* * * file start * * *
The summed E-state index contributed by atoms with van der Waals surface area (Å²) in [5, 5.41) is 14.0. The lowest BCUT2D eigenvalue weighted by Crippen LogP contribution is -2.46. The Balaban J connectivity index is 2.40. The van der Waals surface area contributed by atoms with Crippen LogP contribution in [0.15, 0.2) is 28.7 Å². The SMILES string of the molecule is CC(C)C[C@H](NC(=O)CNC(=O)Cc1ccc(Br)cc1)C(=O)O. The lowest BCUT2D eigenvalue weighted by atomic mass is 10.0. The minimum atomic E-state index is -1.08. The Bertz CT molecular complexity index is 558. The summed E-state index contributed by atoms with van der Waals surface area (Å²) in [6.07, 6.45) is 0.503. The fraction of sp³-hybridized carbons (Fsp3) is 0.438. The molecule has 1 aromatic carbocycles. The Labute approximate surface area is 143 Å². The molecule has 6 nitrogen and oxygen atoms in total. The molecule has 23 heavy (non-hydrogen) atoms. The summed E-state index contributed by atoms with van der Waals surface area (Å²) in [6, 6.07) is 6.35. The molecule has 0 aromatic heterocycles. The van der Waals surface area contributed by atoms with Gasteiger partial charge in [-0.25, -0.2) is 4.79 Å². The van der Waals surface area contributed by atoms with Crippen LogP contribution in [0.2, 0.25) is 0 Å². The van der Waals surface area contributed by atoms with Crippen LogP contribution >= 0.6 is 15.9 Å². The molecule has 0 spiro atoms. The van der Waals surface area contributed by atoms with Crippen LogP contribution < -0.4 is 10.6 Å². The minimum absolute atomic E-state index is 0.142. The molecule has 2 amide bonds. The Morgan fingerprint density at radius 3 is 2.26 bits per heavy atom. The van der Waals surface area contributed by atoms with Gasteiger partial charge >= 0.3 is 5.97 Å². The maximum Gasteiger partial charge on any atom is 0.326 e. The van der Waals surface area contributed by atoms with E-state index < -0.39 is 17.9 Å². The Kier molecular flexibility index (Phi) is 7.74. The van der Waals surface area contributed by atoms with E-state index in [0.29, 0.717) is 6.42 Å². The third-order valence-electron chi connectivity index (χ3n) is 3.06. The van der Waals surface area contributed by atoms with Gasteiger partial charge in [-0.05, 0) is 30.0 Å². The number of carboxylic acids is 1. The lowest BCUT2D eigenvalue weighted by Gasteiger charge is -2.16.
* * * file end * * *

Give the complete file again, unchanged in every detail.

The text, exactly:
The summed E-state index contributed by atoms with van der Waals surface area (Å²) in [5, 5.41) is 14.0. The lowest BCUT2D eigenvalue weighted by Crippen LogP contribution is -2.46. The Balaban J connectivity index is 2.40. The van der Waals surface area contributed by atoms with Crippen LogP contribution in [0.15, 0.2) is 28.7 Å². The SMILES string of the molecule is CC(C)C[C@H](NC(=O)CNC(=O)Cc1ccc(Br)cc1)C(=O)O. The lowest BCUT2D eigenvalue weighted by atomic mass is 10.0. The minimum atomic E-state index is -1.08. The Bertz CT molecular complexity index is 558. The summed E-state index contributed by atoms with van der Waals surface area (Å²) in [6.07, 6.45) is 0.503. The fraction of sp³-hybridized carbons (Fsp3) is 0.438. The molecule has 1 aromatic carbocycles. The Labute approximate surface area is 143 Å². The molecule has 6 nitrogen and oxygen atoms in total. The molecule has 23 heavy (non-hydrogen) atoms. The summed E-state index contributed by atoms with van der Waals surface area (Å²) in [6, 6.07) is 6.35. The molecule has 0 aromatic heterocycles. The van der Waals surface area contributed by atoms with Gasteiger partial charge in [-0.25, -0.2) is 4.79 Å². The van der Waals surface area contributed by atoms with Crippen LogP contribution in [0.2, 0.25) is 0 Å². The van der Waals surface area contributed by atoms with Crippen LogP contribution >= 0.6 is 15.9 Å². The molecule has 0 spiro atoms. The van der Waals surface area contributed by atoms with Crippen LogP contribution < -0.4 is 10.6 Å². The minimum absolute atomic E-state index is 0.142. The molecule has 2 amide bonds. The Morgan fingerprint density at radius 3 is 2.26 bits per heavy atom. The van der Waals surface area contributed by atoms with Gasteiger partial charge >= 0.3 is 5.97 Å². The maximum Gasteiger partial charge on any atom is 0.326 e. The van der Waals surface area contributed by atoms with E-state index < -0.39 is 17.9 Å². The Kier molecular flexibility index (Phi) is 7.74. The van der Waals surface area contributed by atoms with E-state index in [0.29, 0.717) is 6.42 Å². The third-order valence-electron chi connectivity index (χ3n) is 3.06. The van der Waals surface area contributed by atoms with Gasteiger partial charge in [-0.05, 0) is 30.0 Å². The number of carboxylic acids is 1. The lowest BCUT2D eigenvalue weighted by Gasteiger charge is -2.16.